Jumbos create menace in West Bengal villagesNovember 24th, 2007 - 5:38 pm ICT by admin
Nandarbuni (WB), Nov 24 (ANI): Villagers in West Bengal’s Birbhum District continue to be affected by elephants’ intrusion in human populated areas.
In last five days, the Nandarbuni village in the District has witnessed two incidents of elephants running amok causing severe damage to standing crops and houses.
On Friday, a herd of 15 elephants entered the village and damaged standing crops.
Tuskers often come out of their natural habitat due to dwindling forests and enter human inhabited areas in search of food, resulting in man-animal conflict.
Villagers say these types of incidents are common in the area.
“The elephants come from (forests in) Jharkhand. They entered Rhinogarh Bazar and destroyed the fields,” Niloy Ghosh, a villager, said, adding that “Police and forest officials came for inspection, but they said nothing about payment of damages.”
The man-animal conflict often ends with villagers killing elephants. Wildlife experts say it is imperative to take the villagers away from wildlife habitats by providing them alternative means of livelihood.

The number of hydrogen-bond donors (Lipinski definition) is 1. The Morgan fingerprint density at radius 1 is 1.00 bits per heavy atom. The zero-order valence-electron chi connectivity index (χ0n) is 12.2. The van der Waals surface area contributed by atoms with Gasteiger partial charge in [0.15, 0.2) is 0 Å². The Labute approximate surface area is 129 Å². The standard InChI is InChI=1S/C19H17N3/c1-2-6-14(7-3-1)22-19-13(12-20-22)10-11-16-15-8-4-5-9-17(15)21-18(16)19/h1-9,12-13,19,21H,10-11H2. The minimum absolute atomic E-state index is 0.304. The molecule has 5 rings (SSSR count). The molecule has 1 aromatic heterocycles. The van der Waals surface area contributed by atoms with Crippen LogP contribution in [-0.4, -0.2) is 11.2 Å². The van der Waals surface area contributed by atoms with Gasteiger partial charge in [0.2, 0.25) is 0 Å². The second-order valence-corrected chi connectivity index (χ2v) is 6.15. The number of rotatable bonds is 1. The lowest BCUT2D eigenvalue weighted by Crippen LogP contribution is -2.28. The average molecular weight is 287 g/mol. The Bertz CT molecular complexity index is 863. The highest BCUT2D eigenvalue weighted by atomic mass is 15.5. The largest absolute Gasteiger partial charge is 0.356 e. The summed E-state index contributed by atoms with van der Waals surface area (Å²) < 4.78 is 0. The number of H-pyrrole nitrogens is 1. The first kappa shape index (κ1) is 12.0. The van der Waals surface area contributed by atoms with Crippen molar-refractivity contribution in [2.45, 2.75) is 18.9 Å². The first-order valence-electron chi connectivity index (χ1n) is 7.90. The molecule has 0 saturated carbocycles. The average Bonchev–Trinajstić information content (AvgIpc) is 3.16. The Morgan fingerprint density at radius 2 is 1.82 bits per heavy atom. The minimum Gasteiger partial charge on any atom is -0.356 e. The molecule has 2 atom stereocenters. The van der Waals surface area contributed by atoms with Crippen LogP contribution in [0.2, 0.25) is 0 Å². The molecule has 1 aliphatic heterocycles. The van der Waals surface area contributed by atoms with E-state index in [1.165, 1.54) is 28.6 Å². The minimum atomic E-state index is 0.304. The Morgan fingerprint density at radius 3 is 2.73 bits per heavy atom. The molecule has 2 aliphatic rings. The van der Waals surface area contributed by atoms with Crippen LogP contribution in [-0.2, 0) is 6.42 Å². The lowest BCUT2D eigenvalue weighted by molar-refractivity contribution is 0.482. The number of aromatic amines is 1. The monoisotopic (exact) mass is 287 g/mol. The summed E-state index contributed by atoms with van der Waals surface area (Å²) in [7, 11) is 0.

Home to 50,000 wild Asian elephants a century ago, just 26,400 elephants were left in India’s national parks and forests in 2002.
The first comprehensive elephant census published in 2005 showed a steep drop in their numbers to 21,300 elephants.
A recent survey by the Union Environment Ministry reported a steady depletion of forestland in 11 major wildlife reserves since 1997.
According to the survey, only 20 percent of India’s landmass is forested and just 120,000 square kilometers (46,340 square miles) — less than four percent of the country — of that is suitable for elephants. (ANI)
Tags: 300, asian elephants, conflict, forest officials, forests, incidents, India, man animal, running amok, square kilometers, standing crops, steep drop, west bengal, wildlife experts, wildlife habitats, wildlife reserves